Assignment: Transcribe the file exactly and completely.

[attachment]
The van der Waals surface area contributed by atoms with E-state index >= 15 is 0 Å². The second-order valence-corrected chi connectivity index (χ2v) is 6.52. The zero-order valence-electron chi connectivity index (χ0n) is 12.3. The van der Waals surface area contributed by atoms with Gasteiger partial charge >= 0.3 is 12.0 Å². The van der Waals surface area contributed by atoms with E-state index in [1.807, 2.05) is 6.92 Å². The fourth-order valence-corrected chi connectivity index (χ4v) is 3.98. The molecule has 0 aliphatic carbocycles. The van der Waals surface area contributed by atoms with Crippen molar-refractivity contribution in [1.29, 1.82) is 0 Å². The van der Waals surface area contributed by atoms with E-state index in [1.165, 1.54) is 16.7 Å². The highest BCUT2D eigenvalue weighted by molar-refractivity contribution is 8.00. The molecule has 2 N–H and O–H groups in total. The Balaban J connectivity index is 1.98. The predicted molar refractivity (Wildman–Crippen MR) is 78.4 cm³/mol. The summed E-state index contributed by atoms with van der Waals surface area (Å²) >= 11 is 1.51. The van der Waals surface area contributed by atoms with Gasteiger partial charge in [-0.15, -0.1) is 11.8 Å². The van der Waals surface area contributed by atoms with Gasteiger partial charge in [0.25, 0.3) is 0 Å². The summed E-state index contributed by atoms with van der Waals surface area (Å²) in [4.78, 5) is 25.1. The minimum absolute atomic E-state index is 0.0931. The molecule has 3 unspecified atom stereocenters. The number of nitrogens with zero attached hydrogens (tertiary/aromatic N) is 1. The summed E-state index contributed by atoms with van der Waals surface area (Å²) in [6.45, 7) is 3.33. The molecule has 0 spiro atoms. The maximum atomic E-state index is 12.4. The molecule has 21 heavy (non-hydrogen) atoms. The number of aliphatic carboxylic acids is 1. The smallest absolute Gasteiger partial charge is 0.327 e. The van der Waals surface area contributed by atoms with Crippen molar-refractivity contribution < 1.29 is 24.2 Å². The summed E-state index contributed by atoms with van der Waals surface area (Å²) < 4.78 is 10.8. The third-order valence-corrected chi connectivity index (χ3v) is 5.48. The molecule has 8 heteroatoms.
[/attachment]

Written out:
The van der Waals surface area contributed by atoms with E-state index >= 15 is 0 Å². The second-order valence-corrected chi connectivity index (χ2v) is 6.52. The zero-order valence-electron chi connectivity index (χ0n) is 12.3. The van der Waals surface area contributed by atoms with Gasteiger partial charge >= 0.3 is 12.0 Å². The van der Waals surface area contributed by atoms with E-state index in [1.807, 2.05) is 6.92 Å². The fourth-order valence-corrected chi connectivity index (χ4v) is 3.98. The molecule has 0 aliphatic carbocycles. The van der Waals surface area contributed by atoms with Crippen molar-refractivity contribution in [1.29, 1.82) is 0 Å². The van der Waals surface area contributed by atoms with E-state index in [1.165, 1.54) is 16.7 Å². The highest BCUT2D eigenvalue weighted by molar-refractivity contribution is 8.00. The molecule has 2 N–H and O–H groups in total. The Balaban J connectivity index is 1.98. The predicted molar refractivity (Wildman–Crippen MR) is 78.4 cm³/mol. The summed E-state index contributed by atoms with van der Waals surface area (Å²) >= 11 is 1.51. The van der Waals surface area contributed by atoms with Gasteiger partial charge in [-0.15, -0.1) is 11.8 Å². The van der Waals surface area contributed by atoms with Gasteiger partial charge in [0.25, 0.3) is 0 Å². The summed E-state index contributed by atoms with van der Waals surface area (Å²) in [4.78, 5) is 25.1. The minimum absolute atomic E-state index is 0.0931. The molecule has 3 unspecified atom stereocenters. The number of nitrogens with zero attached hydrogens (tertiary/aromatic N) is 1. The summed E-state index contributed by atoms with van der Waals surface area (Å²) in [6.45, 7) is 3.33. The molecule has 0 spiro atoms. The maximum atomic E-state index is 12.4. The molecule has 21 heavy (non-hydrogen) atoms. The number of aliphatic carboxylic acids is 1. The smallest absolute Gasteiger partial charge is 0.327 e. The van der Waals surface area contributed by atoms with Crippen molar-refractivity contribution < 1.29 is 24.2 Å². The summed E-state index contributed by atoms with van der Waals surface area (Å²) < 4.78 is 10.8. The third-order valence-corrected chi connectivity index (χ3v) is 5.48. The molecule has 8 heteroatoms.